Arabic (Intermediate I)

  • Fit a language around your Undergraduate or Postgraduate studies
  • For students on certain courses, a UWLP module will be included in your programme at no extra cost
  • Language provides you with many transferable skills, which are highly valued in the contemporary world
  • Most of our programmes are delivered by native speakers of the language
  • All of our modules are taught in small class sizes
  • All students will have full access to the University's excellent resources.

Module code: LZ1003 
Number of Aston credits: 10

Entry requirements: Arabic beginners II or GCSE 

Language of Delivery:

Apply: Online

Fees:  To check the latest fees for this course, please visit THIS PAGE. Pay online.

Duration: 2 hours per week for 12 weeks per module
Teaching Period when Offered: Teching Period 1

Module Convenor: Mr Ghizlane Lafdi 
Other Staff Contributing to the Module: Mrs Wafaa Awad

Further information: View contacts for all your University Wide Language Programme enquiries.

This module is designed to develop the knowledge of the Arabic language built on the previous module: Intermediate Arabic I. The module content follows the Languages Ladder framework, provides student with the basic structures needed at this level, and ensures progression in language ability and proficiency.

Language purposes and functions:

  • Taking part in social situations (e.g. greeting/responding to greetings; expressing thanks; apologizing)
  • Repairing communication (e.g. asking for repetition, checking meaning)
  • Giving information
  • Asking/answering questions
  • Describing
  • Asking for and giving opinions
  • Following/giving instructions
  • Asking for things
  • Expressing ability
  • Using numbers and expressing quantity
  • Expressing time
  • Agreeing/disagreeing
  • Comparing
  • Giving reasons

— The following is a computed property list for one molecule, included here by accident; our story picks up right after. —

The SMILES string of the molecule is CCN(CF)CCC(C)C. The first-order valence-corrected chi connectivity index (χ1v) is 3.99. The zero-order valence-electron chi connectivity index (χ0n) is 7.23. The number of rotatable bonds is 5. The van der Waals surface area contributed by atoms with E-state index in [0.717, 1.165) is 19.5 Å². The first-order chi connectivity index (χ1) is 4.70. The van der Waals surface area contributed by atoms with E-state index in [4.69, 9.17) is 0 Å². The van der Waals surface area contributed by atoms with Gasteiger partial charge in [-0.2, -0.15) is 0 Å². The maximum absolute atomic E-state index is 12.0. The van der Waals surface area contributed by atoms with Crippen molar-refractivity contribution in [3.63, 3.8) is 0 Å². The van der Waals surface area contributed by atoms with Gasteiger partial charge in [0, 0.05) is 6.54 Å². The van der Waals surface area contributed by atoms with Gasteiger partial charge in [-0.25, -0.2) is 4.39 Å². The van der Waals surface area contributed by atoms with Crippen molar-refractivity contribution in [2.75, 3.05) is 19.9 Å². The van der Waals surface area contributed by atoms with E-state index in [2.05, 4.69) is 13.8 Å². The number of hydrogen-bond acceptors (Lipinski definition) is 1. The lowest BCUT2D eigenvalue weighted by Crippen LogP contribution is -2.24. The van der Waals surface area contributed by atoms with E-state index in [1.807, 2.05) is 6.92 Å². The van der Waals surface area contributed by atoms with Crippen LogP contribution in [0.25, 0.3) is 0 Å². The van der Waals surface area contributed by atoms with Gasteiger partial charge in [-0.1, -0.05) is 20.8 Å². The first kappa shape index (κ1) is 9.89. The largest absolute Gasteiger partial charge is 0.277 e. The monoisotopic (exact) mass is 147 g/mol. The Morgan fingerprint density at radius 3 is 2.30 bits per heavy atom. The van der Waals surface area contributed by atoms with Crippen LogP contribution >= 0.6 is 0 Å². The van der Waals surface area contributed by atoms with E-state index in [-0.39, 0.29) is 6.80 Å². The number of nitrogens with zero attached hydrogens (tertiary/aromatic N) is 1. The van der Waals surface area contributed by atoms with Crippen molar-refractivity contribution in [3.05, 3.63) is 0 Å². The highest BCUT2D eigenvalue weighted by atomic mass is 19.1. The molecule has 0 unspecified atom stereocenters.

• Expressing preferences
  • Making and responding to suggestions
  • Expressing obligation and lack of obligation
  • Expressing feelings and emotions
  • Talking about the present
  • Talking about the future
  • Talking about the past

Educational Aims

It is an intermediate-level module developed with the purpose of teaching students to express, interpret, and negotiate meaning in context. The module emphasises the functional use of language within a proficiency-oriented framework. The development of the basic skills – listening, speaking, reading, writing, and cultural awareness-are given equal weight and are taught as building blocks toward proficiency and communication. At the end of this course students will be entitled to take Advanced Arabic I

This module aims to consolidate and expand the fundamentals of Arabic language acquire at the level of Arabic for Beginners I and II This course offers a practical knowledge of cultures of Arabic speaking countries and the Arabic language as spoken by native speakers. This practical knowledge will be developed in five areas: listening, speaking, reading, writing, and cultural competence. Furthermore, this course will consolidate the fundamentals of Arabic grammar at intermediate level. The course is organized around interactive and communicative activities that will allow students to build all skills in the most effective way. On completion of this module students will have acquired the following skills:

Knowledge and understanding

  • The primary goal is to offer students an opportunity to review existing and acquire new communicative skills in Arabic at an intermediate level.
  • Continue to increase vocabulary foundation in order to increase language skills
  • Continue use of acquired grammatical structures

Cognitive skills: students will be able to

  • Ability to demonstrate comprehension of Arabic spoken at normal speed on a variety of selected topics in various formats.

  • Ability to demonstrate the use of conversational skills in a variety of communicative situations.

  • Ability to demonstrate accurate reading comprehension of cultural issues.

  • Ability to produce written Arabic to meet practical needs as well as creative expression.